Samuel took a small jar of oil and poured it over Saul's head and kissed him. "The LORD hereby anoints you leader of his people Israel," Samuel said. "You will rule the LORD's people and save them from the power of the enemies who surround them. And this will be the sign for you that the LORD has anointed you as leader of his very own possession:
When you leave me today, you will meet two men near Rachel's tomb at Zelzah on the border of Benjamin. They will tell you, ‘The donkeys you went looking for have been found. Now your father has stopped thinking about the donkeys and is worried about you. He's asking: What should I do about my son?'
Then, when you've gone on a bit farther, you will come to the oak at Tabor. Three men who are going to consult God at Bethel will meet up with you there, one carrying three young goats, one carrying three loaves of bread, and one carrying a jar of wine.
They will ask how you're doing and will offer you sacrificial bread, which you should accept.
After that, you will come to Gibeath-elohim, which is a Philistine fort. When you enter the town, you will encounter a group of prophets coming down from the shrine preceded by harps, tambourines, flutes, and lyres. They will be caught up in a prophetic frenzy.
Then the LORD's spirit will come over you, and you will be caught up in a prophetic frenzy right along with them; it will be like you've become a completely different person.
Once these signs have happened to you, do whatever you would like to do, because God is with you.
Then go down to Gilgal ahead of me. I'll come down to meet you to offer entirely burned offerings and to make well-being sacrifices. Wait seven days until I get to you, then I'll tell you what you should do next."
And just as Saul turned to leave Samuel's side, God gave him a different heart, and all these signs happened that very same day.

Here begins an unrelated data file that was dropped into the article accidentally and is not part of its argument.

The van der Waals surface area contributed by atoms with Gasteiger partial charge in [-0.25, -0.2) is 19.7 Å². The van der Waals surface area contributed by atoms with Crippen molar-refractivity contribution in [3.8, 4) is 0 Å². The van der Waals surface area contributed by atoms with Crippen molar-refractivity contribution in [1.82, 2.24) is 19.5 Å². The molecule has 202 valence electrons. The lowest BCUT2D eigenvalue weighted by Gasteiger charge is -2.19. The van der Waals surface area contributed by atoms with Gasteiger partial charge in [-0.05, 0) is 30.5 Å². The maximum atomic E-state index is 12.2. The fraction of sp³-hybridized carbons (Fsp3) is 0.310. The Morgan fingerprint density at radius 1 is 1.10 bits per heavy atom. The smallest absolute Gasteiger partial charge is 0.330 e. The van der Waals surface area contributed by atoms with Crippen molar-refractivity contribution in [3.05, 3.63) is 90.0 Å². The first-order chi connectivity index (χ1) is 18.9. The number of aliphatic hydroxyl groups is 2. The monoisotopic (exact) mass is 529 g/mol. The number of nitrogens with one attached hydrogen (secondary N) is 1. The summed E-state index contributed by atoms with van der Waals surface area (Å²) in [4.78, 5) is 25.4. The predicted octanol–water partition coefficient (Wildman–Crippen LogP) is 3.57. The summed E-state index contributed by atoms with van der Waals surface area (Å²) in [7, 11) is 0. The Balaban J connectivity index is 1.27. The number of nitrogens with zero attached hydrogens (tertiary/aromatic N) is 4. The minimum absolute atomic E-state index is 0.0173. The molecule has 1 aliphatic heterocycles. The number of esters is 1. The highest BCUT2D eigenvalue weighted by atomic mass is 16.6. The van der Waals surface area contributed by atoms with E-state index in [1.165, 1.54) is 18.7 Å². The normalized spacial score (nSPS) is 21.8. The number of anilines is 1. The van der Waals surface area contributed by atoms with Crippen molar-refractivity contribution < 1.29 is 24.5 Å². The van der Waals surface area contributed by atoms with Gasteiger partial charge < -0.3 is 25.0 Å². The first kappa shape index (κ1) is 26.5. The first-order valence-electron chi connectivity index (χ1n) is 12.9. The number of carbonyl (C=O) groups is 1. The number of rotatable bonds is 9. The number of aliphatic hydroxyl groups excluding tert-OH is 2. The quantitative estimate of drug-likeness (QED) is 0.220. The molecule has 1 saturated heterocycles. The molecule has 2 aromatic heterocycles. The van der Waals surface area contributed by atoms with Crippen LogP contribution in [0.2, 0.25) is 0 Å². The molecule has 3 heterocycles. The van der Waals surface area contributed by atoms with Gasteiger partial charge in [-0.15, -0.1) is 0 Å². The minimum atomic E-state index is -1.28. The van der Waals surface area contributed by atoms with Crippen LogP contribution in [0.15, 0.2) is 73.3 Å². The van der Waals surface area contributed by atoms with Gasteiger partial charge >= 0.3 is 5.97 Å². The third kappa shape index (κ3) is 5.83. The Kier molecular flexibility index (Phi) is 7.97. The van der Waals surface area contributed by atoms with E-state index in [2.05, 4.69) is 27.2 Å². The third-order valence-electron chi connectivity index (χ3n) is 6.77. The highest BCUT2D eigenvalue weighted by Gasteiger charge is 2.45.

When Saul and the boy got to Gibeah, there was a group of prophets coming to meet him. God's spirit came over Saul, and he was caught up in a prophetic frenzy right along with them.
When all the people who had known Saul saw him prophesying with the prophets, they said to each other, "What's happened to Kish's son? Is Saul also one of the prophets?"
One of the locals then asked, "And who is their leader?" So it became a proverb: "Is Saul also one of the prophets?"
When the prophetic frenzy was over, Saul went home.
Saul's uncle said to him and to his young servant, "Where did you go?" "To look for the donkeys," Saul replied, "but when we couldn't find anything, we went to Samuel."
"Please tell me what Samuel told you," Saul's uncle said.
"He reassured us that the donkeys had been found," Saul answered. But Saul didn't tell his uncle what Samuel had said about the kingship.
Samuel summoned the people to the LORD at Mizpah.
Then he told the Israelites: "This is what the LORD God of Israel says: I brought Israel up out of Egypt, and I delivered you from the Egyptians' power and from the power of all the kingdoms that oppressed you.
But today you've rejected your God who saved you from all your troubles and difficulties by saying, ‘No! Appoint a king over us!' So now assemble yourselves before the LORD by your tribes and clans."
Then Samuel brought all the Israelite tribes forward, and the tribe of Benjamin was selected.
Next Samuel brought the tribe of Benjamin forward by its families, and the family of Matri was selected. Samuel then brought the family of Matri forward, person by person, and Saul, Kish's son, was selected. But when they looked for him, he wasn't to be found.
So they asked another question of the LORD: "Has the man come here yet?" The LORD said, "Yes, he's hiding among the supplies."
They ran and retrieved Saul from there, and when he stood up in the middle of the people, he was head and shoulders taller than anyone else.
"Can you see the one the LORD has chosen?" Samuel asked all the people. "He has no equal among the people." Then the people shouted, "Long live the king!"
Samuel then explained to the people how the monarchy should operate and wrote it in a scroll and placed it in the LORD's presence. Then Samuel sent every person back to their homes.
Saul also went back to his home in Gibeah. Along with him went courageous men whose hearts God had touched.
But some despicable people said, "How can this man save us?" They despised Saul and didn't bring him gifts, but Saul didn't say anything. Nahash the Ammonite king had been severely oppressing the Gadites and the Reubenites. He gouged out everyone's right eye, thereby not allowing Israel to have a deliverer. There wasn't a single Israelite left across the Jordan River who hadn't had their right eye gouged out by the Ammonite king Nahash. But seven thousand people had escaped from the Ammonites' power and fled to Jabesh-gilead.